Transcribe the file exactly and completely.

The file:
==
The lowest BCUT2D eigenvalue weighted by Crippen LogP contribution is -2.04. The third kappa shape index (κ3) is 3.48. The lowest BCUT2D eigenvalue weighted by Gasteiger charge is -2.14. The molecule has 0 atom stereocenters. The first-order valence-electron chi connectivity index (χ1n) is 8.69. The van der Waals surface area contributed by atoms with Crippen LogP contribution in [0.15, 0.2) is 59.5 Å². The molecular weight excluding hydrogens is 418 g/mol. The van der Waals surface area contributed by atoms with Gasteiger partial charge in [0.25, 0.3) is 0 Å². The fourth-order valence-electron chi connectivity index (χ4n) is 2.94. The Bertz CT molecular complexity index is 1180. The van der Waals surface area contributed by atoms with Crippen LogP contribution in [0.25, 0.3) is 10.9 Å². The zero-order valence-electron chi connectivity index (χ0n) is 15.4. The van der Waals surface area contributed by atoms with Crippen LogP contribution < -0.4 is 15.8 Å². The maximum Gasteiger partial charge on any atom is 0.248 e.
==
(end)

The lowest BCUT2D eigenvalue weighted by Crippen LogP contribution is -2.04. The third kappa shape index (κ3) is 3.48. The lowest BCUT2D eigenvalue weighted by Gasteiger charge is -2.14. The molecule has 0 atom stereocenters. The first-order valence-electron chi connectivity index (χ1n) is 8.69. The van der Waals surface area contributed by atoms with Crippen LogP contribution in [0.15, 0.2) is 59.5 Å². The molecular weight excluding hydrogens is 418 g/mol. The van der Waals surface area contributed by atoms with Gasteiger partial charge in [0.25, 0.3) is 0 Å². The fourth-order valence-electron chi connectivity index (χ4n) is 2.94. The Bertz CT molecular complexity index is 1180. The van der Waals surface area contributed by atoms with Crippen LogP contribution in [0.25, 0.3) is 10.9 Å². The zero-order valence-electron chi connectivity index (χ0n) is 15.4. The van der Waals surface area contributed by atoms with Crippen LogP contribution < -0.4 is 15.8 Å². The maximum Gasteiger partial charge on any atom is 0.248 e.